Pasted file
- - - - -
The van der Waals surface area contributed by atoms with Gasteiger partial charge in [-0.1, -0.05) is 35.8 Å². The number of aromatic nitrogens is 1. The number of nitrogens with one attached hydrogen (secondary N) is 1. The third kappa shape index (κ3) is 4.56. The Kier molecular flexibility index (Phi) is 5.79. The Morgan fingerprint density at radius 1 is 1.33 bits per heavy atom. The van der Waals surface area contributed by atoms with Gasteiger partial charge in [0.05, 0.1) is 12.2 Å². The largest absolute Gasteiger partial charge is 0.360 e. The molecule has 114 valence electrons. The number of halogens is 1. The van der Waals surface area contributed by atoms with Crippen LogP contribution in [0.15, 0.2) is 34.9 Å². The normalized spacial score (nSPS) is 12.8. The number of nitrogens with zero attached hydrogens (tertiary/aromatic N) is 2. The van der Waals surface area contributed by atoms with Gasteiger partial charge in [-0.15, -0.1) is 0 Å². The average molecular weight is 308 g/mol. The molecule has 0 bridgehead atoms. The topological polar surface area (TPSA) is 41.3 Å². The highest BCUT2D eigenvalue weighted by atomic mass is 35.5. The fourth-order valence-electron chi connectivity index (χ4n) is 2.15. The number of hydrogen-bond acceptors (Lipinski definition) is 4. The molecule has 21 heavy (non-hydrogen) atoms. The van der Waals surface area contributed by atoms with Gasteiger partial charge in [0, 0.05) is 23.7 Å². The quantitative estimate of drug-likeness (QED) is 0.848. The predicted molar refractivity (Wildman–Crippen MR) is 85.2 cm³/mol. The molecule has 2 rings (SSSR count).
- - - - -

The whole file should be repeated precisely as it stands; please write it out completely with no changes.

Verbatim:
The van der Waals surface area contributed by atoms with Gasteiger partial charge in [-0.1, -0.05) is 35.8 Å². The number of aromatic nitrogens is 1. The number of nitrogens with one attached hydrogen (secondary N) is 1. The third kappa shape index (κ3) is 4.56. The Kier molecular flexibility index (Phi) is 5.79. The Morgan fingerprint density at radius 1 is 1.33 bits per heavy atom. The van der Waals surface area contributed by atoms with Gasteiger partial charge in [0.05, 0.1) is 12.2 Å². The largest absolute Gasteiger partial charge is 0.360 e. The molecule has 114 valence electrons. The number of halogens is 1. The van der Waals surface area contributed by atoms with Crippen LogP contribution in [0.15, 0.2) is 34.9 Å². The normalized spacial score (nSPS) is 12.8. The number of nitrogens with zero attached hydrogens (tertiary/aromatic N) is 2. The van der Waals surface area contributed by atoms with Gasteiger partial charge in [-0.15, -0.1) is 0 Å². The average molecular weight is 308 g/mol. The molecule has 0 bridgehead atoms. The topological polar surface area (TPSA) is 41.3 Å². The highest BCUT2D eigenvalue weighted by atomic mass is 35.5. The fourth-order valence-electron chi connectivity index (χ4n) is 2.15. The number of hydrogen-bond acceptors (Lipinski definition) is 4. The molecule has 21 heavy (non-hydrogen) atoms. The van der Waals surface area contributed by atoms with Gasteiger partial charge in [0, 0.05) is 23.7 Å². The quantitative estimate of drug-likeness (QED) is 0.848. The predicted molar refractivity (Wildman–Crippen MR) is 85.2 cm³/mol. The molecule has 2 rings (SSSR count).